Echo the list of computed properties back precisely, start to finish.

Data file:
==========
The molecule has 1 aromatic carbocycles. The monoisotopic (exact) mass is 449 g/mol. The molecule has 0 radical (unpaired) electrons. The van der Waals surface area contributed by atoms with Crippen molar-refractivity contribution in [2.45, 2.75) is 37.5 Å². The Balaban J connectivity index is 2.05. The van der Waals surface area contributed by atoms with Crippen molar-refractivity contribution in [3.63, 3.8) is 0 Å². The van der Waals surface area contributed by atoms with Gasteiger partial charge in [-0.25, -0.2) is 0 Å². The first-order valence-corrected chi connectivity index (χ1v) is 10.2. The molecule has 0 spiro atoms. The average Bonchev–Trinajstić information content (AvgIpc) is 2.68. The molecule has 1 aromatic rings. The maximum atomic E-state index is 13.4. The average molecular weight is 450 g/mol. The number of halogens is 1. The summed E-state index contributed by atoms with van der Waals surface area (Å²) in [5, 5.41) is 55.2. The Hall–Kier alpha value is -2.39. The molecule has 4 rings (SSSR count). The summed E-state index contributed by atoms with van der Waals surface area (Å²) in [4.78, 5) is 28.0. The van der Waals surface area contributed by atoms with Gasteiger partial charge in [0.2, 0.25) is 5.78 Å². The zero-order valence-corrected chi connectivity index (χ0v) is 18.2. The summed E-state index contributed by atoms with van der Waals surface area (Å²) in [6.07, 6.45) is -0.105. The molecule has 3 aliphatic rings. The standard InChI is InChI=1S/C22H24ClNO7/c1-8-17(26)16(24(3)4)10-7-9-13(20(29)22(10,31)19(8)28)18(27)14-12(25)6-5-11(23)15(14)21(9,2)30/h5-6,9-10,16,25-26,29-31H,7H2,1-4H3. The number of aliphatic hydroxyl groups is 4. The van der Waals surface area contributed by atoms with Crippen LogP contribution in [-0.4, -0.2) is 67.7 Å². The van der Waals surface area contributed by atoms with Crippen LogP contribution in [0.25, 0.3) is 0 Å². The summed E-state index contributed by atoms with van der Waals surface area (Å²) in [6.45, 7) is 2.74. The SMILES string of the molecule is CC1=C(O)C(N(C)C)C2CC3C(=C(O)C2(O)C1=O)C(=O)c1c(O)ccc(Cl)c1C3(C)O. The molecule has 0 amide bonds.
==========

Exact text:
The molecule has 1 aromatic carbocycles. The monoisotopic (exact) mass is 449 g/mol. The molecule has 0 radical (unpaired) electrons. The van der Waals surface area contributed by atoms with Crippen molar-refractivity contribution in [2.45, 2.75) is 37.5 Å². The Balaban J connectivity index is 2.05. The van der Waals surface area contributed by atoms with Crippen molar-refractivity contribution in [3.63, 3.8) is 0 Å². The van der Waals surface area contributed by atoms with Gasteiger partial charge in [-0.25, -0.2) is 0 Å². The first-order valence-corrected chi connectivity index (χ1v) is 10.2. The molecule has 0 spiro atoms. The average Bonchev–Trinajstić information content (AvgIpc) is 2.68. The molecule has 1 aromatic rings. The maximum atomic E-state index is 13.4. The average molecular weight is 450 g/mol. The number of halogens is 1. The summed E-state index contributed by atoms with van der Waals surface area (Å²) in [5, 5.41) is 55.2. The Hall–Kier alpha value is -2.39. The molecule has 4 rings (SSSR count). The summed E-state index contributed by atoms with van der Waals surface area (Å²) in [4.78, 5) is 28.0. The van der Waals surface area contributed by atoms with Gasteiger partial charge in [0.2, 0.25) is 5.78 Å². The zero-order valence-corrected chi connectivity index (χ0v) is 18.2. The summed E-state index contributed by atoms with van der Waals surface area (Å²) in [6.07, 6.45) is -0.105. The molecule has 3 aliphatic rings. The standard InChI is InChI=1S/C22H24ClNO7/c1-8-17(26)16(24(3)4)10-7-9-13(20(29)22(10,31)19(8)28)18(27)14-12(25)6-5-11(23)15(14)21(9,2)30/h5-6,9-10,16,25-26,29-31H,7H2,1-4H3. The number of aliphatic hydroxyl groups is 4. The van der Waals surface area contributed by atoms with Crippen LogP contribution in [-0.4, -0.2) is 67.7 Å². The van der Waals surface area contributed by atoms with Crippen LogP contribution in [0.25, 0.3) is 0 Å². The summed E-state index contributed by atoms with van der Waals surface area (Å²) in [6.45, 7) is 2.74. The SMILES string of the molecule is CC1=C(O)C(N(C)C)C2CC3C(=C(O)C2(O)C1=O)C(=O)c1c(O)ccc(Cl)c1C3(C)O. The molecule has 0 amide bonds.